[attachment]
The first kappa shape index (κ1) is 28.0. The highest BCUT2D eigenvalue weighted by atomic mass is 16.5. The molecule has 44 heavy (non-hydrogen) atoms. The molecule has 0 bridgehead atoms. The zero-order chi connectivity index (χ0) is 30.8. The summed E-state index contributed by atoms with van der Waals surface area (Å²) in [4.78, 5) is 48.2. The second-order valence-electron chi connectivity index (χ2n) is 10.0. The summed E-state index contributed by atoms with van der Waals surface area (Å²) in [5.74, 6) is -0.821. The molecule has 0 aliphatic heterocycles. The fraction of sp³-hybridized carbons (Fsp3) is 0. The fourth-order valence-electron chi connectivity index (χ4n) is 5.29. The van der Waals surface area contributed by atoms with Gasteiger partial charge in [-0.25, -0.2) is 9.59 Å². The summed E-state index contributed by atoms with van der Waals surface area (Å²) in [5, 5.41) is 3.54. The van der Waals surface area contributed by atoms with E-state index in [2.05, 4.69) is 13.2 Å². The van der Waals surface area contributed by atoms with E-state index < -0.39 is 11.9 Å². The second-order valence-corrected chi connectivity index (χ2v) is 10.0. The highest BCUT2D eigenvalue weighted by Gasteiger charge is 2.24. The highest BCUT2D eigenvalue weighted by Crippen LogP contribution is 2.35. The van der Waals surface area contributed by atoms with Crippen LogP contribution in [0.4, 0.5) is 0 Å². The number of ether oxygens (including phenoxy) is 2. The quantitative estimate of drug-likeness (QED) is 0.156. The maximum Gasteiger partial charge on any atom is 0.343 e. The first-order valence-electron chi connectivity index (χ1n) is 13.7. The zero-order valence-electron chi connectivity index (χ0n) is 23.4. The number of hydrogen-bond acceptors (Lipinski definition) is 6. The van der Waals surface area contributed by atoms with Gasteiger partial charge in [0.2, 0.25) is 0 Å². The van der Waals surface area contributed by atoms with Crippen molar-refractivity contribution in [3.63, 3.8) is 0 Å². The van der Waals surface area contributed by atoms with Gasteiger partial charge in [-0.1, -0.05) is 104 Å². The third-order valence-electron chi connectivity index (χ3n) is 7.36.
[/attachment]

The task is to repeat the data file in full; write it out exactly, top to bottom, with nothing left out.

The first kappa shape index (κ1) is 28.0. The highest BCUT2D eigenvalue weighted by atomic mass is 16.5. The molecule has 44 heavy (non-hydrogen) atoms. The molecule has 0 bridgehead atoms. The zero-order chi connectivity index (χ0) is 30.8. The summed E-state index contributed by atoms with van der Waals surface area (Å²) in [4.78, 5) is 48.2. The second-order valence-electron chi connectivity index (χ2n) is 10.0. The summed E-state index contributed by atoms with van der Waals surface area (Å²) in [5.74, 6) is -0.821. The molecule has 0 aliphatic heterocycles. The fraction of sp³-hybridized carbons (Fsp3) is 0. The fourth-order valence-electron chi connectivity index (χ4n) is 5.29. The van der Waals surface area contributed by atoms with Gasteiger partial charge in [-0.25, -0.2) is 9.59 Å². The summed E-state index contributed by atoms with van der Waals surface area (Å²) in [5, 5.41) is 3.54. The van der Waals surface area contributed by atoms with E-state index in [2.05, 4.69) is 13.2 Å². The van der Waals surface area contributed by atoms with E-state index < -0.39 is 11.9 Å². The second-order valence-corrected chi connectivity index (χ2v) is 10.0. The highest BCUT2D eigenvalue weighted by Gasteiger charge is 2.24. The highest BCUT2D eigenvalue weighted by Crippen LogP contribution is 2.35. The van der Waals surface area contributed by atoms with Crippen LogP contribution in [0.4, 0.5) is 0 Å². The number of ether oxygens (including phenoxy) is 2. The quantitative estimate of drug-likeness (QED) is 0.156. The maximum Gasteiger partial charge on any atom is 0.343 e. The first-order valence-electron chi connectivity index (χ1n) is 13.7. The zero-order valence-electron chi connectivity index (χ0n) is 23.4. The number of hydrogen-bond acceptors (Lipinski definition) is 6. The van der Waals surface area contributed by atoms with Gasteiger partial charge in [0.2, 0.25) is 0 Å². The van der Waals surface area contributed by atoms with Crippen molar-refractivity contribution in [3.63, 3.8) is 0 Å². The van der Waals surface area contributed by atoms with Gasteiger partial charge in [-0.1, -0.05) is 104 Å². The third-order valence-electron chi connectivity index (χ3n) is 7.36.